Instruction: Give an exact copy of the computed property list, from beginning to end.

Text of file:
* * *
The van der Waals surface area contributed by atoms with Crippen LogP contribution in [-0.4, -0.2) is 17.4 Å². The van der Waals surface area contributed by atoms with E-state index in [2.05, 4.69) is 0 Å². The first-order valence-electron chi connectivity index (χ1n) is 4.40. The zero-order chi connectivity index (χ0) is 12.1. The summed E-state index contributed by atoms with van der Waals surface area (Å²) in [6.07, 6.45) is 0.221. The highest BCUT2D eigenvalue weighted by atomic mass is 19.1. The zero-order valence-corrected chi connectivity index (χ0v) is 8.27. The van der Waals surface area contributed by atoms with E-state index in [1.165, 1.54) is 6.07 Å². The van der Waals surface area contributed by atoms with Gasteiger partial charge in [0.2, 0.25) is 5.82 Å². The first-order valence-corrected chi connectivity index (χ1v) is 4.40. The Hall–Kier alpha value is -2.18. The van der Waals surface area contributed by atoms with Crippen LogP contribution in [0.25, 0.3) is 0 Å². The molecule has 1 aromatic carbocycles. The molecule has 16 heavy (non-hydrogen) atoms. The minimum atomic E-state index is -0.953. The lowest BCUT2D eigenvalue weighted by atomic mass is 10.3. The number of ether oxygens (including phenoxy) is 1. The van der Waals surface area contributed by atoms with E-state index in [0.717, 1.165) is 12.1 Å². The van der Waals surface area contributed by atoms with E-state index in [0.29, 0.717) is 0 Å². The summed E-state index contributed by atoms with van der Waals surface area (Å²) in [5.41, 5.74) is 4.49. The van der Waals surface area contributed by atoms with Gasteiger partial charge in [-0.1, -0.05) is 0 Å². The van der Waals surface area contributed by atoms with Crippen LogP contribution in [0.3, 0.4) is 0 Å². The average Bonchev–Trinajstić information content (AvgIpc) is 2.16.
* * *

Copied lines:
The van der Waals surface area contributed by atoms with Crippen LogP contribution in [-0.4, -0.2) is 17.4 Å². The van der Waals surface area contributed by atoms with E-state index in [2.05, 4.69) is 0 Å². The first-order valence-electron chi connectivity index (χ1n) is 4.40. The zero-order chi connectivity index (χ0) is 12.1. The summed E-state index contributed by atoms with van der Waals surface area (Å²) in [6.07, 6.45) is 0.221. The highest BCUT2D eigenvalue weighted by atomic mass is 19.1. The zero-order valence-corrected chi connectivity index (χ0v) is 8.27. The van der Waals surface area contributed by atoms with E-state index in [1.165, 1.54) is 6.07 Å². The van der Waals surface area contributed by atoms with Gasteiger partial charge in [0.2, 0.25) is 5.82 Å². The first-order valence-corrected chi connectivity index (χ1v) is 4.40. The Hall–Kier alpha value is -2.18. The van der Waals surface area contributed by atoms with Crippen LogP contribution in [0.25, 0.3) is 0 Å². The molecule has 1 aromatic carbocycles. The molecule has 16 heavy (non-hydrogen) atoms. The minimum atomic E-state index is -0.953. The lowest BCUT2D eigenvalue weighted by atomic mass is 10.3. The number of ether oxygens (including phenoxy) is 1. The van der Waals surface area contributed by atoms with E-state index in [0.717, 1.165) is 12.1 Å². The van der Waals surface area contributed by atoms with E-state index in [0.29, 0.717) is 0 Å². The summed E-state index contributed by atoms with van der Waals surface area (Å²) in [5.41, 5.74) is 4.49. The van der Waals surface area contributed by atoms with Gasteiger partial charge in [-0.1, -0.05) is 0 Å². The van der Waals surface area contributed by atoms with Crippen LogP contribution in [0.3, 0.4) is 0 Å². The average Bonchev–Trinajstić information content (AvgIpc) is 2.16.